Foreigner Not To Decide What Constitutes Minor & Major Infractions On Visa: Bombay HC

Bombay HC

The Bombay High Court recently stated that it is not for a foreigner to determine what constitutes a minor infraction and major violation of a visa condition.

A Division Bench comprising of Justice G.S. Patel and Justice Neela Gokhale was dealing with a petition filed by Shivam Sunil Punjya, an Indian-origin foreigner who was asked to leave India.

The bench stated, “It is not for a foreigner to decide what constitutes a ‘minor’ infraction and what constitutes a ‘major infraction’. No foreigner gains that right only by claiming to be of Indian origin. There is no such thing as a minor or major infraction of a visa condition. There is either an infraction or there is compliance. Any person anywhere in violation of an entry and stay visa condition is liable to deportation from that country. That is why visas have prescribed validity periods.”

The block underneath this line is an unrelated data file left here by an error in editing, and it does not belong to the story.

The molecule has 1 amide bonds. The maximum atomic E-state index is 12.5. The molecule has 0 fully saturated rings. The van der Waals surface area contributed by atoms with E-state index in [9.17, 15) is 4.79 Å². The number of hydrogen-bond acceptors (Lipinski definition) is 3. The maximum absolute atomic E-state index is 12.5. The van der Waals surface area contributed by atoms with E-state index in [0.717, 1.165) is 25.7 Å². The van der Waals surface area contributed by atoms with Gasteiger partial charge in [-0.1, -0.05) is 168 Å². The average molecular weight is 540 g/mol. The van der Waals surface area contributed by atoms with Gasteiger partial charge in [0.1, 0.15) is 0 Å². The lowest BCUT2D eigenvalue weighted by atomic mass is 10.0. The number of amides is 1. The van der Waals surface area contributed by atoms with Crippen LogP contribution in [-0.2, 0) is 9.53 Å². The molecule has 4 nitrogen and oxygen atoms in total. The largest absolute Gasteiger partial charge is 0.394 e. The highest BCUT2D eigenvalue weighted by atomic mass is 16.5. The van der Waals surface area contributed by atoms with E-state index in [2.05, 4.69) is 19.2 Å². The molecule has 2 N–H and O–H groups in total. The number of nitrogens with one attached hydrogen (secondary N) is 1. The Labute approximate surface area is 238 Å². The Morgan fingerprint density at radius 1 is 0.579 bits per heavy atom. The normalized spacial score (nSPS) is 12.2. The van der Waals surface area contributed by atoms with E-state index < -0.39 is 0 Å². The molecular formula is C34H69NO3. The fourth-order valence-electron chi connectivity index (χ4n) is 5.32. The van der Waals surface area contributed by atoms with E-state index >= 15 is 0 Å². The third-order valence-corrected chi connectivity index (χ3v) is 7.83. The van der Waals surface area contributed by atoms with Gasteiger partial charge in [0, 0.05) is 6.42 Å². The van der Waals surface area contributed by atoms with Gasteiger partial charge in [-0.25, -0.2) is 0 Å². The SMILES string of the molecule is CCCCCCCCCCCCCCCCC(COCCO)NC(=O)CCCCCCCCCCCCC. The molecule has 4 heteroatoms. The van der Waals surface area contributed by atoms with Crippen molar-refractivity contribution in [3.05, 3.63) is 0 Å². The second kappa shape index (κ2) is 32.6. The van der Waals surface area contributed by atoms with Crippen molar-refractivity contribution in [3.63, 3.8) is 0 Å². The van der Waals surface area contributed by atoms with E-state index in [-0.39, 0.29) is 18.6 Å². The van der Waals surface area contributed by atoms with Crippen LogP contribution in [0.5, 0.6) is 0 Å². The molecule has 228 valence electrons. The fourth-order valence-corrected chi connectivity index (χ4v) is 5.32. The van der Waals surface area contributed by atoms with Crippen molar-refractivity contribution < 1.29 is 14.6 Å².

The petitioner Shivam Sunil Punjya was an Indian-American citizen. He was in the country on a temporary tourist visa.

Punjya had already broken the terms of his visa by failing to depart the country before it had expired. He lingered in India for around 18 days longer than was allowed under his tourist visa. He claimed that it was a ‘minor’ infraction.

In view of the facts and circumstances of the case, the court stated, “If a person is of Indian origin then all the more we expect that person to adhere completely to the laws, rules and regulations of this country. We strongly oppose such attempts by foreigners to assert higher rights.”

According to the Court, nobody gave the petitioner the authority to decide which visa condition he would follow and which he would violate by labelling it ‘minor’.

“It is worse that the Petitioner arrogates to himself the authority to decide what to follow, what to call minor, what to transgress because he is ‘of Indian origin,” the bench added.

The Court also stated that being of Indian origin does not exempt one from obeying the law.

Therefore, the bench ruled that once the petitioner leaves India, he may apply for a new visa or re-entry.

As a result, the Court dismissed the writ petition.

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About the Author: Nunnem Gangte